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How the Great Recession Increased Domestic Abuse

New research shows that financial uncertainty caused by the economic crash increased the prevalence of controlling behavior between domestic partners.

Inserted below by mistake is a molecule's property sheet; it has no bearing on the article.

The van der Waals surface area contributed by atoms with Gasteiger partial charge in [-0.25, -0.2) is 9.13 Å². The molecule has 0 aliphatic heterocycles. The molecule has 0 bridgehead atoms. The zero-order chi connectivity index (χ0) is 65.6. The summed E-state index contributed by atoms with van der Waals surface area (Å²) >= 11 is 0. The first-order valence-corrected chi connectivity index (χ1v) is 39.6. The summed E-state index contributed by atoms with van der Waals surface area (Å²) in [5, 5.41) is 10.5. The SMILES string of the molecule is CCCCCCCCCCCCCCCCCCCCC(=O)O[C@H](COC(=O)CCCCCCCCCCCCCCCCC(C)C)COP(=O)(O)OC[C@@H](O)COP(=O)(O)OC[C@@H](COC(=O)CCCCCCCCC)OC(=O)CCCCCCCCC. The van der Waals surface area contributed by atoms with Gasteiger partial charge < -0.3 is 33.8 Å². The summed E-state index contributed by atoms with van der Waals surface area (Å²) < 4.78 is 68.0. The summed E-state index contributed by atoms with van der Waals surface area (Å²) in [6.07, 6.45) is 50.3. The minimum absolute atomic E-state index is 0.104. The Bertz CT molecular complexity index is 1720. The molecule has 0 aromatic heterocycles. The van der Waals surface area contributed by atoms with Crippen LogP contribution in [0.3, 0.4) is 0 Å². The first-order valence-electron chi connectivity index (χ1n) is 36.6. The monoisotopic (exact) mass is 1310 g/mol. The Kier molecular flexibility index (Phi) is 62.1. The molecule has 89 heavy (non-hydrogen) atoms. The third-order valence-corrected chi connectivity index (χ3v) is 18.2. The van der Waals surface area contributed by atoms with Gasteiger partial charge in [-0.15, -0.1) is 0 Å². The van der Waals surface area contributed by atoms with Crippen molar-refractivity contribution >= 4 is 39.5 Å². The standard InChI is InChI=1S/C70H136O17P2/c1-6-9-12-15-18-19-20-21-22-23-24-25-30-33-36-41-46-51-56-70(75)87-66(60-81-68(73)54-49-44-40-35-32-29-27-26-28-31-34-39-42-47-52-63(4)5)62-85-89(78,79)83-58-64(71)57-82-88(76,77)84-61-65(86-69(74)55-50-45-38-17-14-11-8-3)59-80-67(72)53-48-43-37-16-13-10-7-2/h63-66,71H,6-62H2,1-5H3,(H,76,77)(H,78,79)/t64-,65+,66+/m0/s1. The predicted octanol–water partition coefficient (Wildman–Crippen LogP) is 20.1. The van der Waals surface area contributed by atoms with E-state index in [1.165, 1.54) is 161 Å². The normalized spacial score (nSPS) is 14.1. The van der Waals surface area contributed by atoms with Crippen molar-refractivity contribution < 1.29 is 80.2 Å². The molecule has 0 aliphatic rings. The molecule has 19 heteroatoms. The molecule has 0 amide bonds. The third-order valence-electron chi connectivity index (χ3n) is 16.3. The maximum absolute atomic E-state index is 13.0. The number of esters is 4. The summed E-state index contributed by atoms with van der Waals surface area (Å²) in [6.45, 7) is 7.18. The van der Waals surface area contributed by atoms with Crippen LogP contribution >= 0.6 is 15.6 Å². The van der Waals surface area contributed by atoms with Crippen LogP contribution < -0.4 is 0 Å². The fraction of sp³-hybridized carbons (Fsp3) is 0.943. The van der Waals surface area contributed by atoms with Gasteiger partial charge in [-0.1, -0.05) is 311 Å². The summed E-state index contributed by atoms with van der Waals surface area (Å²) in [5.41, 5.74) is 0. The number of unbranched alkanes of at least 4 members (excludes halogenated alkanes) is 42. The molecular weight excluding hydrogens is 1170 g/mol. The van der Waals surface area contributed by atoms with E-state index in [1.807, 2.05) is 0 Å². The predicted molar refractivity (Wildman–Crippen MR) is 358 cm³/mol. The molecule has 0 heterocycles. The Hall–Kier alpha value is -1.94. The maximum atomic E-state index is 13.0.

Almost seven years have passed since the Great Recession was finally, technically, over, and only recently have social scientists had enough long-term data to calculate how the crisis affected American families beyond economics. A new paper, published in the journal Demography, goes deep inside relationships to show that hardship and uncertainty increased rates of intimate partner violence, defined as abuse through violent or controlling means.

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